National Eagle Day

Bald eagles are powerful birds of prey indigenous to America. They symbolize strength, determination, and honor. In ancient times — that is, even before the European conquest — bald eagles roamed the great blue skies, witnessing the rise and fall of empires.

On June 20, 1782, the Second Continental Congress selected bald eagles as the national symbol of the United States. Back then, they did not have any threats, either from land or from the skies. More than 100,000 nesting pairs were dominating the U.S. skies during that era. But the story changed for bald eagles in the 19th century.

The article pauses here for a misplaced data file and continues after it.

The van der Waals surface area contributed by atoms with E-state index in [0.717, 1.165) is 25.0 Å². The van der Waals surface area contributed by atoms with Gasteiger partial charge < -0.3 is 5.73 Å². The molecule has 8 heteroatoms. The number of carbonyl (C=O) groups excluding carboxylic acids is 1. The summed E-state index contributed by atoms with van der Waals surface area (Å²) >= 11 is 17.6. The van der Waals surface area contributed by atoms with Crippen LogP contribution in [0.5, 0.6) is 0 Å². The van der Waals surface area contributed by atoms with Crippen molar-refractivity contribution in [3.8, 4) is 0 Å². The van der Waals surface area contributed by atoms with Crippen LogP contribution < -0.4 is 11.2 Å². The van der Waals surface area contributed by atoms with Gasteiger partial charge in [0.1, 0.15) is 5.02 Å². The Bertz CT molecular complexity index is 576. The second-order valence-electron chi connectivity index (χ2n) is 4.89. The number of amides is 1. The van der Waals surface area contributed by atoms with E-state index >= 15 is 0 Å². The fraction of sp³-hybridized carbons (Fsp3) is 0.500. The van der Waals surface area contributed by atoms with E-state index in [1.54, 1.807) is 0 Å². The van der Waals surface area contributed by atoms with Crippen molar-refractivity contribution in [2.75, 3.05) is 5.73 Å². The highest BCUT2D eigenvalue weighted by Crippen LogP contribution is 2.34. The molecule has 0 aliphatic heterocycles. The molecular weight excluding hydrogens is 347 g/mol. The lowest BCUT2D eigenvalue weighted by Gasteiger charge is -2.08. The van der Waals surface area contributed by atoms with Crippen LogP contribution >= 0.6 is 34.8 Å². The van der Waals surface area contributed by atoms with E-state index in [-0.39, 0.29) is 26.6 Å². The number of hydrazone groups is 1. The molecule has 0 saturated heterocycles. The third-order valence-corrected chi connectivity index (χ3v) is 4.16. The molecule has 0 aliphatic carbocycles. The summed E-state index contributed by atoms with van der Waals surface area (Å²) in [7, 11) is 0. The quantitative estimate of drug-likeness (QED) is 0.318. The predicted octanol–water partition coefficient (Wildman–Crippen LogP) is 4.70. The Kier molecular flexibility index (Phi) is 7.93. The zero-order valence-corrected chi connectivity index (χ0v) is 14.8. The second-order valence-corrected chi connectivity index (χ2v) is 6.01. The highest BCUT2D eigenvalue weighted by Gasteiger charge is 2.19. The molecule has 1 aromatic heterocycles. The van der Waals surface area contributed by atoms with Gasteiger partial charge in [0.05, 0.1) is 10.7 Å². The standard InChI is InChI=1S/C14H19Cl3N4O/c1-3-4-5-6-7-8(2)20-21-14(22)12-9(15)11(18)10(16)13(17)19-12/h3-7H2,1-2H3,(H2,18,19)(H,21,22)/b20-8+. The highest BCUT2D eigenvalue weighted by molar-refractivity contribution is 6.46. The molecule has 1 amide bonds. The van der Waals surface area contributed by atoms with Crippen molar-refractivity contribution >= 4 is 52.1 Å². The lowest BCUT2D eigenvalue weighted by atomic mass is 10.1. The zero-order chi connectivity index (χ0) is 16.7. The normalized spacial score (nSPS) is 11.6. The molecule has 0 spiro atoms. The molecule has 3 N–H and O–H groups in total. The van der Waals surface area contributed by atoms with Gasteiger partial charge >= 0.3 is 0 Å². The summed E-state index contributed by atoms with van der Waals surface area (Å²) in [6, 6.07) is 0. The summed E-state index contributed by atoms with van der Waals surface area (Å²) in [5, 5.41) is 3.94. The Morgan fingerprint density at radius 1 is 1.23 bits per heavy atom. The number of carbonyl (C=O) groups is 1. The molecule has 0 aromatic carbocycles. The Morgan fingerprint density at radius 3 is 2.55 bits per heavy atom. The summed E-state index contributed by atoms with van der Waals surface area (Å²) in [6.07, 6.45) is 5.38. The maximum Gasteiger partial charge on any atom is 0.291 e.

Poisoning from pesticides, illegal shooting, habitat destruction, lead poisoning, birth defects, etc., resulted in a rapid decline of the eagle population. In 1940, Congress passed the Bald Eagle Protection Act, which provided some protection for the birds. The law prohibited selling, owning, or killing bald eagles. But the population continued to decline, so much so that they were listed as endangered species by 1967. The main culprit was D.D.T., a pesticide used for eradicating mosquitoes and other pests. The chemical reached water bodies and fish on which bald eagles preyed. The D.D.T. interacted with the calcium secreting mechanism of the bald eagle and softened the eggshells. The result was soft eggs that failed to hatch or break under the weight of the incubating mother.